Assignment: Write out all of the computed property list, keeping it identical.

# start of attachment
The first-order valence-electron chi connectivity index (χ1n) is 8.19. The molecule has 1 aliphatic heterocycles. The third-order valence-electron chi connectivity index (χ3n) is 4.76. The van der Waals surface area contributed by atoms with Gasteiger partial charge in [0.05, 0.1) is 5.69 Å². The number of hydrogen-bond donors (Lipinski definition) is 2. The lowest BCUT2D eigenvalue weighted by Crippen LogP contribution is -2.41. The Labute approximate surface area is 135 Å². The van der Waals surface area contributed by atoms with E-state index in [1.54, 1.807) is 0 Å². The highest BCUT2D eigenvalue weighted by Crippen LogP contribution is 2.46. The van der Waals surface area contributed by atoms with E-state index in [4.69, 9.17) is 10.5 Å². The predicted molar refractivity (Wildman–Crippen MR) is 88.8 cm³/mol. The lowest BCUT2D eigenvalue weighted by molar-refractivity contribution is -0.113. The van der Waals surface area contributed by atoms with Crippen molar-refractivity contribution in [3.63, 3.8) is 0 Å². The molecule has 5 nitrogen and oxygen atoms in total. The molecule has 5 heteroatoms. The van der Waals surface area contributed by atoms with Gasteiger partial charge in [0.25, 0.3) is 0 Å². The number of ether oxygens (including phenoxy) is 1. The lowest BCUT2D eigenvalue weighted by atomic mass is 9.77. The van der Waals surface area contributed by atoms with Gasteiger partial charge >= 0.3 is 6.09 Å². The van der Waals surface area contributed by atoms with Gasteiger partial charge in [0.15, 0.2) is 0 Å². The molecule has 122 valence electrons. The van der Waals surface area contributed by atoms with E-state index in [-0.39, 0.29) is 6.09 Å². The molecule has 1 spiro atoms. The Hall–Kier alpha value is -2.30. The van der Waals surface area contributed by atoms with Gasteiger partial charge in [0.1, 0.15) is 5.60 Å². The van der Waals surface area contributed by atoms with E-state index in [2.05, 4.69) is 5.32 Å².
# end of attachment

The first-order valence-electron chi connectivity index (χ1n) is 8.19. The molecule has 1 aliphatic heterocycles. The third-order valence-electron chi connectivity index (χ3n) is 4.76. The van der Waals surface area contributed by atoms with Gasteiger partial charge in [0.05, 0.1) is 5.69 Å². The number of hydrogen-bond donors (Lipinski definition) is 2. The lowest BCUT2D eigenvalue weighted by Crippen LogP contribution is -2.41. The Labute approximate surface area is 135 Å². The van der Waals surface area contributed by atoms with E-state index in [1.54, 1.807) is 0 Å². The highest BCUT2D eigenvalue weighted by Crippen LogP contribution is 2.46. The van der Waals surface area contributed by atoms with E-state index in [4.69, 9.17) is 10.5 Å². The predicted molar refractivity (Wildman–Crippen MR) is 88.8 cm³/mol. The lowest BCUT2D eigenvalue weighted by molar-refractivity contribution is -0.113. The van der Waals surface area contributed by atoms with Crippen molar-refractivity contribution in [3.63, 3.8) is 0 Å². The molecule has 5 nitrogen and oxygen atoms in total. The molecule has 5 heteroatoms. The van der Waals surface area contributed by atoms with Gasteiger partial charge in [0.25, 0.3) is 0 Å². The number of ether oxygens (including phenoxy) is 1. The lowest BCUT2D eigenvalue weighted by atomic mass is 9.77. The van der Waals surface area contributed by atoms with Gasteiger partial charge >= 0.3 is 6.09 Å². The van der Waals surface area contributed by atoms with Gasteiger partial charge in [0.15, 0.2) is 0 Å². The molecule has 122 valence electrons. The van der Waals surface area contributed by atoms with E-state index in [-0.39, 0.29) is 6.09 Å². The molecule has 1 spiro atoms. The Hall–Kier alpha value is -2.30. The van der Waals surface area contributed by atoms with Gasteiger partial charge in [0.1, 0.15) is 5.60 Å². The van der Waals surface area contributed by atoms with E-state index in [2.05, 4.69) is 5.32 Å².